The spinner of life
Whoever thought that Cecilia Acosta’s legacy would die with her was very mistaken. She dedicated herself to teaching everything she knew as if she was aware her time was short. She taught her three daughters: Ixela, Blanca, and Ángela. She also taught many other girls and women who are now experienced craftswomen and continue the legacy of Wayúu culture. She herself followed the legacy of her great grandmother, her grandmother, and her mother. She also prepared her three sons to become storytellers when their time came.
She always worked to maintain the tradition and connection to the land. She used to say that she had learned to weave “the yarn of life” since she was seven years old. She had also heard her mother, Ángela, say that her grandmother’s confinement lasted seven years. When she came out of it, not only was she a master in weaving, but she already also had hundreds of suitors.
In this coming-of-age ritual, every Acosta woman learned to perfect how to weave chinchorro hammocks, how to use the loom for making cloth, and how to make the knots and cords that with which to craft mochila bags. They also understood the meaning of the kaanás, which are shapes that depict states of nature or movements. For instance, kaanás can portray the star that indicates the arrival of spring, or the mark left on the ground by the donkey when it is tied up. The latter is where her workshop’s name comes from: Iwoúyaa.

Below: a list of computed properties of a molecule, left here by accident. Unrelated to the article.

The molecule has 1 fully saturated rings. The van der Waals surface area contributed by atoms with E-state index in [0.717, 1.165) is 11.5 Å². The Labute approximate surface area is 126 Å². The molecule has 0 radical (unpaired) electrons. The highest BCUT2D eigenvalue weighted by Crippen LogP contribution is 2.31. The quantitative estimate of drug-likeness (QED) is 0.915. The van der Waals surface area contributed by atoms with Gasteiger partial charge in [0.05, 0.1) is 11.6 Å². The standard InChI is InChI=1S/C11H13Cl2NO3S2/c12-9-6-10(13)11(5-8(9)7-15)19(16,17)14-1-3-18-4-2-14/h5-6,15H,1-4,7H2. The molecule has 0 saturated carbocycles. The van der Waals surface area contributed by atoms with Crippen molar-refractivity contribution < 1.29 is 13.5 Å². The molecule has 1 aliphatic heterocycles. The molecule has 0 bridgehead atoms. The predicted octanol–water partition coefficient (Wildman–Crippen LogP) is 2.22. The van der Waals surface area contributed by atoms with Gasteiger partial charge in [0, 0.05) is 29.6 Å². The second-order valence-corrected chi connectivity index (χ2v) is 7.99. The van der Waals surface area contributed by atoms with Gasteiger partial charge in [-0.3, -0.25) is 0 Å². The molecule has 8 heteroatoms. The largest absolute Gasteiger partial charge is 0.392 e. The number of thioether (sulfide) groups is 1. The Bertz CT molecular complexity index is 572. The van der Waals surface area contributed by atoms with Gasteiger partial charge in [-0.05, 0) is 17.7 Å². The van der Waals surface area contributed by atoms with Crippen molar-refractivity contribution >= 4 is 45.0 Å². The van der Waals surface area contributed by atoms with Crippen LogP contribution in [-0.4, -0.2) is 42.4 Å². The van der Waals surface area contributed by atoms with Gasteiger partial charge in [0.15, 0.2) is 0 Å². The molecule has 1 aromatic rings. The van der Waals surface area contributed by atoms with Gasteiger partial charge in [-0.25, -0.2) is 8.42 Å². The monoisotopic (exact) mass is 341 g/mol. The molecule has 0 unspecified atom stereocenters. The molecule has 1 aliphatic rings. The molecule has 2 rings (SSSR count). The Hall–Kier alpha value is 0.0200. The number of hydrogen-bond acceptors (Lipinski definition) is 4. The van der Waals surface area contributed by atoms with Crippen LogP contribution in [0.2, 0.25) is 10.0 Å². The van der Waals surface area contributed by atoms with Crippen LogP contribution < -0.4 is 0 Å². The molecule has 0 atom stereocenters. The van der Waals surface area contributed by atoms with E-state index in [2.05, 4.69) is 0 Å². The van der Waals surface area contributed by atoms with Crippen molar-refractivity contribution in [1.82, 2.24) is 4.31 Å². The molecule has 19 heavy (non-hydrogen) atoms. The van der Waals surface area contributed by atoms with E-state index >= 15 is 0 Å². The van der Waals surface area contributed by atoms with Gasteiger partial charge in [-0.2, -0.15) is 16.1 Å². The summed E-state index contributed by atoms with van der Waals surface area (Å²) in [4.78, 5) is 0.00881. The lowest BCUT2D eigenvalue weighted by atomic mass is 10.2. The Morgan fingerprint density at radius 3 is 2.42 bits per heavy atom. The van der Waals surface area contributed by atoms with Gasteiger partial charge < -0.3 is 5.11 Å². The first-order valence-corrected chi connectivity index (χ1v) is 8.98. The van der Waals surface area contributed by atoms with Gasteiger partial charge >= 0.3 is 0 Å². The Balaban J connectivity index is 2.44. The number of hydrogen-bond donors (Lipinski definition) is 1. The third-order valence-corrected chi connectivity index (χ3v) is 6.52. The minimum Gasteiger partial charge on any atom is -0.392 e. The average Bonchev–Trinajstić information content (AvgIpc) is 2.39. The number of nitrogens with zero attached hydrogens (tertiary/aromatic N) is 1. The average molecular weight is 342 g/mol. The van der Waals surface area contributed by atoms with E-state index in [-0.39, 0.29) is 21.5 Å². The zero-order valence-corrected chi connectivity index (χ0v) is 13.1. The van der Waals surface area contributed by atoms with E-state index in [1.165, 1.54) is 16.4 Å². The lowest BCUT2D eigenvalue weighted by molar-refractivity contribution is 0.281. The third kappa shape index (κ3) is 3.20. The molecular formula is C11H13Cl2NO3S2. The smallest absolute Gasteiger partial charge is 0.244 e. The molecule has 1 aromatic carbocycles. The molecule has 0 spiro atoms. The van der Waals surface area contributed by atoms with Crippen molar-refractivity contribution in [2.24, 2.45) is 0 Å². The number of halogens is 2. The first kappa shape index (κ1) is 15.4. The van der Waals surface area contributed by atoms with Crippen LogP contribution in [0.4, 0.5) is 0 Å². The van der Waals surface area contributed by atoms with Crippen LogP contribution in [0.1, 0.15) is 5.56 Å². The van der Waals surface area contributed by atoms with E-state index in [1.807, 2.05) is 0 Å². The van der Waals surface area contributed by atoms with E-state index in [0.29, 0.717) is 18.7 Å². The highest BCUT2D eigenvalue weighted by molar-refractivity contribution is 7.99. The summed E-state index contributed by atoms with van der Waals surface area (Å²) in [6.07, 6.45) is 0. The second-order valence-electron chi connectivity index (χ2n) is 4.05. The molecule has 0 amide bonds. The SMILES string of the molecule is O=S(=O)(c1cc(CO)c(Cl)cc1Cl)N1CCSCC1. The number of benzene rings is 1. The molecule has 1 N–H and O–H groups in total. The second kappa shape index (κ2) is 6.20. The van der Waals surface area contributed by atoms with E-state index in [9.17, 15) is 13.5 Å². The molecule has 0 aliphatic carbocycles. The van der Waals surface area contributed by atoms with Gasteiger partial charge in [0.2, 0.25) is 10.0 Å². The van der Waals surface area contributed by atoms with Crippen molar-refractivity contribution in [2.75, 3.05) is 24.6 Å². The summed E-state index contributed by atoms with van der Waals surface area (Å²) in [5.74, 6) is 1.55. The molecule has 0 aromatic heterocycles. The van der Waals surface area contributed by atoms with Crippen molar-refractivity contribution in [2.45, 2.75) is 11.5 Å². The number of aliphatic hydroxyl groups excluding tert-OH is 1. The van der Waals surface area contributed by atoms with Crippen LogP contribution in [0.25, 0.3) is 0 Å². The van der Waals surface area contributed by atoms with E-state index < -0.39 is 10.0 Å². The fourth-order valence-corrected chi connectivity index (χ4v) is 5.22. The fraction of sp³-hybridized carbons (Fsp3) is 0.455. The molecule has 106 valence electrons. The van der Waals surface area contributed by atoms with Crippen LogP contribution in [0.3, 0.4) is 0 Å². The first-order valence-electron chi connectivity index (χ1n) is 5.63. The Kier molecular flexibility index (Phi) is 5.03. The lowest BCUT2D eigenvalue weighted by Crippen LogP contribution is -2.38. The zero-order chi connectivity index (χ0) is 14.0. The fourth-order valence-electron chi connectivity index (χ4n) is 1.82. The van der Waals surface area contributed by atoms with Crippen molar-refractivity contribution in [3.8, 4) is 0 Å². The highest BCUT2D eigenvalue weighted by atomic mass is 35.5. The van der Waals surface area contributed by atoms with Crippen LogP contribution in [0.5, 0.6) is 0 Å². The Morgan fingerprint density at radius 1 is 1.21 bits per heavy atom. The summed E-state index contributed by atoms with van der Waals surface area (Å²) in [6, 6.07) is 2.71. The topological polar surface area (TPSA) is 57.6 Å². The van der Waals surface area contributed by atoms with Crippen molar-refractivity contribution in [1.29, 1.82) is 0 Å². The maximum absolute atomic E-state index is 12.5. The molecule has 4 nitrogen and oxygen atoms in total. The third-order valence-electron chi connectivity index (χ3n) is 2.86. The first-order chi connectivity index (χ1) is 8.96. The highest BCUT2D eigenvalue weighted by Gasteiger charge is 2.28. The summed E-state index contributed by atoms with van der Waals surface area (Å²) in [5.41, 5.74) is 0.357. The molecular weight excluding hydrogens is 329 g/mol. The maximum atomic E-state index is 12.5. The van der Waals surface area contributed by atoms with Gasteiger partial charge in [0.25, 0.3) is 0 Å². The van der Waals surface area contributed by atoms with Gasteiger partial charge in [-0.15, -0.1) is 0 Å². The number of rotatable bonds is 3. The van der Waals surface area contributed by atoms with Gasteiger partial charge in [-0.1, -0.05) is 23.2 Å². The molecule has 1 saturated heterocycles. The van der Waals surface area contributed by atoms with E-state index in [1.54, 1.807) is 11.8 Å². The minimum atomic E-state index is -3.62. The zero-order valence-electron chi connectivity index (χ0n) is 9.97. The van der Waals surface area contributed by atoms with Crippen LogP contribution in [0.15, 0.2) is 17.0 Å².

Cecilia was always interested in giving. Hence, it was only natural for her to develop a project that would allow her to give as much as she pleased. For this reason, she studied tourism operations. She also led crafting and ethno-tourism projects in the Ranchería Iwouyáa, where she was the traditional authority. When they go there, tourists can immerse themselves in the culture of the region in a comfortable, fun, and respectful way. In addition, she created an ethnic education school called El Paraíso more than 30 years ago alongside her sister. Its purpose was to educate Wayúu children: to teach them their language, their ways of thinking, and their history, as well as to respect and value their community.
She invented a way of transmitting her community’s wisdom through weaving, food, dance, and cultural activities. It all started with a project for only seven children. Today, she has 11 schools that teach almost 1,500 children from preschool to 11th grade. Her schools were her pride and joy, as were the craftswomen she worked closely with. Now, her legacy will be continued through by her daughters. Ixela is especially committed to this task: she has already promised to keep Cecilia’s legacy alive.
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